There are more than a few people today who believe that the world would be a better place without money and, well, capitalism altogether. I am one of those people.
And, just to nip any false impressions in the bud, ‘non-capitalism’ doesn’t automatically equate to communism. In fact, given current technical capability, it means a much freer, fairer and more sustainable world where everyone can enjoy their lives to their full potential without the traditional constraints of ‘earning’ a living. That’s the theory anyway.
There are many groups proposing this kind of vision. The Venus Project and the work of Jacque Fresco offer a tantalising glimpse of what a post-money world might look like. The Zeitgeist Movement offers a comprehensive critique of capitalism through a series of movies and has a large network of activists, Ubuntu Planet propose municipal-level social efforts to escape the limitations of economy and connect communities. The Money Free Party wants to engage the political process in many different countries in the world.
For around eight years, I have been involved with promoting The Free World Charter which proposes the main fundamentals and social values for building such a post-money, post-market society. In that time, I’ve seen many good ideas and initiatives come and go. Protest groups that flare up then fizzle out, activists who get burn-out, witch-hunts against truly well-meaning people.
From all this and from the discussions and observations I’ve had, two things are very clear to me:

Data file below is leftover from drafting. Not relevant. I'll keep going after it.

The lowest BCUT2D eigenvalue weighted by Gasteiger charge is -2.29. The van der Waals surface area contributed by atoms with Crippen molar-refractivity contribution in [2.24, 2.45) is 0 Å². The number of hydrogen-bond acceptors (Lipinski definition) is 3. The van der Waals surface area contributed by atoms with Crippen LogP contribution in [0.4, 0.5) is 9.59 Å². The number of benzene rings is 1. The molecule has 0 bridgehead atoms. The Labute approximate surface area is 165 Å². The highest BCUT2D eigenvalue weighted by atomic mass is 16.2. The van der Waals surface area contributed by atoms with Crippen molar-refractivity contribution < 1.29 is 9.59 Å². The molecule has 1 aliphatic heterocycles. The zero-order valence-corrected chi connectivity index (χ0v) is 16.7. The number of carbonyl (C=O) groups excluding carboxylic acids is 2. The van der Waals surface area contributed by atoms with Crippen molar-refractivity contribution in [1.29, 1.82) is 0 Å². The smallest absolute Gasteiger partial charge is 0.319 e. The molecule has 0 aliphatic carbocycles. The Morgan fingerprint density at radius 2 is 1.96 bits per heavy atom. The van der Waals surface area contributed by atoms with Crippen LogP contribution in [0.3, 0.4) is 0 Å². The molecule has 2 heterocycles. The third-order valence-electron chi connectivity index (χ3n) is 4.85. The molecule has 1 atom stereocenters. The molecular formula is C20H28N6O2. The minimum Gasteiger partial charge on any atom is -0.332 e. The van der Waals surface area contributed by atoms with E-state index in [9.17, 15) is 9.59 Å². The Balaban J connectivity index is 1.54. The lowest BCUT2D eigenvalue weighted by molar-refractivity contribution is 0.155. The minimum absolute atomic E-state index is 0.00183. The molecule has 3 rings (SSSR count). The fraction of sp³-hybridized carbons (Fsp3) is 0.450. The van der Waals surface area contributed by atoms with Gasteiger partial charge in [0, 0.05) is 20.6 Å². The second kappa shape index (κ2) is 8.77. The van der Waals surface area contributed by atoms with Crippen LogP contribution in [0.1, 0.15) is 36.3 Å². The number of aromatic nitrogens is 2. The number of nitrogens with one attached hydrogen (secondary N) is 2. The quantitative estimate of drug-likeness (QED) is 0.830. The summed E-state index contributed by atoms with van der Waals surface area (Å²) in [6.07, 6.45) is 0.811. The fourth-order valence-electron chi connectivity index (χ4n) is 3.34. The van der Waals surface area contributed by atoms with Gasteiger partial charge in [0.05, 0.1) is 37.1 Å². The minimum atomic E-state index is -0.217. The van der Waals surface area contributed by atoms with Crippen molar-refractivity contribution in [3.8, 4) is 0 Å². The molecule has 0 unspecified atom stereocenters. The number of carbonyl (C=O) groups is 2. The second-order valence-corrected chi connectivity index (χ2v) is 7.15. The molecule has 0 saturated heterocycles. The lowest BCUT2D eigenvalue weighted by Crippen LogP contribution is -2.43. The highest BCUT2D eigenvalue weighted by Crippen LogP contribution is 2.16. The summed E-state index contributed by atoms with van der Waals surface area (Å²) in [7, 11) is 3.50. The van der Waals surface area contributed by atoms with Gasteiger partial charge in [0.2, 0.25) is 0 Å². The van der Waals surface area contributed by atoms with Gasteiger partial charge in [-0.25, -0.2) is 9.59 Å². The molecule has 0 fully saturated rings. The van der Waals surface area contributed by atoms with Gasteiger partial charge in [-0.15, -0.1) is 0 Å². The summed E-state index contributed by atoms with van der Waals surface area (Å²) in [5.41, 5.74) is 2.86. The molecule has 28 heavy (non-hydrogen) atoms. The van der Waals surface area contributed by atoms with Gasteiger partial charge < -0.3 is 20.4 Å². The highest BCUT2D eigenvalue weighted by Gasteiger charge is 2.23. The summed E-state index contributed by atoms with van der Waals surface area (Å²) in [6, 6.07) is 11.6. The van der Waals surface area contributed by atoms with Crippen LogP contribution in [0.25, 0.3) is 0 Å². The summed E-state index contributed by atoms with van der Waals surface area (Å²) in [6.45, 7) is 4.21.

How do we transition from a monetary, capitalist society to this money-free, post-capitalist Nirvana?
It’s the most hotly debated topic in the activist community, bar none. Everyone has a slightly different take on it. Everything from sending ‘good vibes’ out into the world, to starting political parties, building prototype cities, creating think-tanks, building web applications, even calling for violent attacks of the so-called ‘1%’.
Of course, as an activist myself, I have my own pet theory on this which I want to share with you here.
As I’ve said many times, the answer is absurdly simple – but not necessarily easy or fast. There’s no doubt that many different things will happen to precipitate this change, but only one of them – to my mind – is the quintessential ingredient that will irreversibly force it, and that is our collective behaviour as individuals.
While many people continually finger the 1% elite as the ‘evil’ overlords of our social system, I find this a useless, inaccurate distraction and, frankly, an abdication of our own responsibility to creating a culture that we are happy with. It is in fact our habits that create our society – and the conditions for elite opportunists to prey on us for their own benefit.
To understand this and to explain how I think transition will come about, it’s necessary to look at our own history. (I’m focusing on English history here, but I think by and large it translates across all cultures or has done at some point)